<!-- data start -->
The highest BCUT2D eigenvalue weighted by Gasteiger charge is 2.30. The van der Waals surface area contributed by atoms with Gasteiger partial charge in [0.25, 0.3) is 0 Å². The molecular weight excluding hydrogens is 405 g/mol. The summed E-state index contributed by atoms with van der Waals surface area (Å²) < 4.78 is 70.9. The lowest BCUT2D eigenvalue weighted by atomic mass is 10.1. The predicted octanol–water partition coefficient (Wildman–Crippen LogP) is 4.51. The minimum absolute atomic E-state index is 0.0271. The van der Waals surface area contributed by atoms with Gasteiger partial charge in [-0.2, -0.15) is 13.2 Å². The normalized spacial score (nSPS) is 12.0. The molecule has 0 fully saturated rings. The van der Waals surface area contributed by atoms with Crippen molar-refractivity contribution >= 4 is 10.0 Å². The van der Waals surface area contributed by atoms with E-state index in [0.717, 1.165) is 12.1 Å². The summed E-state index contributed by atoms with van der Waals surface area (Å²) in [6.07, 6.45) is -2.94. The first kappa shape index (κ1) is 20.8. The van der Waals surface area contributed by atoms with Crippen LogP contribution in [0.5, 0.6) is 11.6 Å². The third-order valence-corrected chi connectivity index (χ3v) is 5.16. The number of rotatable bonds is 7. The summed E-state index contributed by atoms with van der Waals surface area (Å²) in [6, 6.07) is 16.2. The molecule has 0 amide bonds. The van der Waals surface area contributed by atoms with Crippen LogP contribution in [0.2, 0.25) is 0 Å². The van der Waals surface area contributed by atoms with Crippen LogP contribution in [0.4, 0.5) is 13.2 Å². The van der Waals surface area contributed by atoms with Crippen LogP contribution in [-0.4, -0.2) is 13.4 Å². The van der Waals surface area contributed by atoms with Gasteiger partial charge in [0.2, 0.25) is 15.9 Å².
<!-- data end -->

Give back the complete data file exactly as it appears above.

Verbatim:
The highest BCUT2D eigenvalue weighted by Gasteiger charge is 2.30. The van der Waals surface area contributed by atoms with Gasteiger partial charge in [0.25, 0.3) is 0 Å². The molecular weight excluding hydrogens is 405 g/mol. The summed E-state index contributed by atoms with van der Waals surface area (Å²) < 4.78 is 70.9. The lowest BCUT2D eigenvalue weighted by atomic mass is 10.1. The predicted octanol–water partition coefficient (Wildman–Crippen LogP) is 4.51. The minimum absolute atomic E-state index is 0.0271. The van der Waals surface area contributed by atoms with Gasteiger partial charge in [-0.2, -0.15) is 13.2 Å². The normalized spacial score (nSPS) is 12.0. The molecule has 0 fully saturated rings. The van der Waals surface area contributed by atoms with Crippen molar-refractivity contribution >= 4 is 10.0 Å². The van der Waals surface area contributed by atoms with E-state index in [0.717, 1.165) is 12.1 Å². The summed E-state index contributed by atoms with van der Waals surface area (Å²) in [6.07, 6.45) is -2.94. The first kappa shape index (κ1) is 20.8. The van der Waals surface area contributed by atoms with Crippen LogP contribution in [0.5, 0.6) is 11.6 Å². The third-order valence-corrected chi connectivity index (χ3v) is 5.16. The number of rotatable bonds is 7. The summed E-state index contributed by atoms with van der Waals surface area (Å²) in [6, 6.07) is 16.2. The molecule has 0 amide bonds. The van der Waals surface area contributed by atoms with Crippen LogP contribution in [0.2, 0.25) is 0 Å². The van der Waals surface area contributed by atoms with Crippen LogP contribution in [0.4, 0.5) is 13.2 Å². The van der Waals surface area contributed by atoms with Crippen LogP contribution in [-0.4, -0.2) is 13.4 Å². The van der Waals surface area contributed by atoms with Gasteiger partial charge in [0.2, 0.25) is 15.9 Å².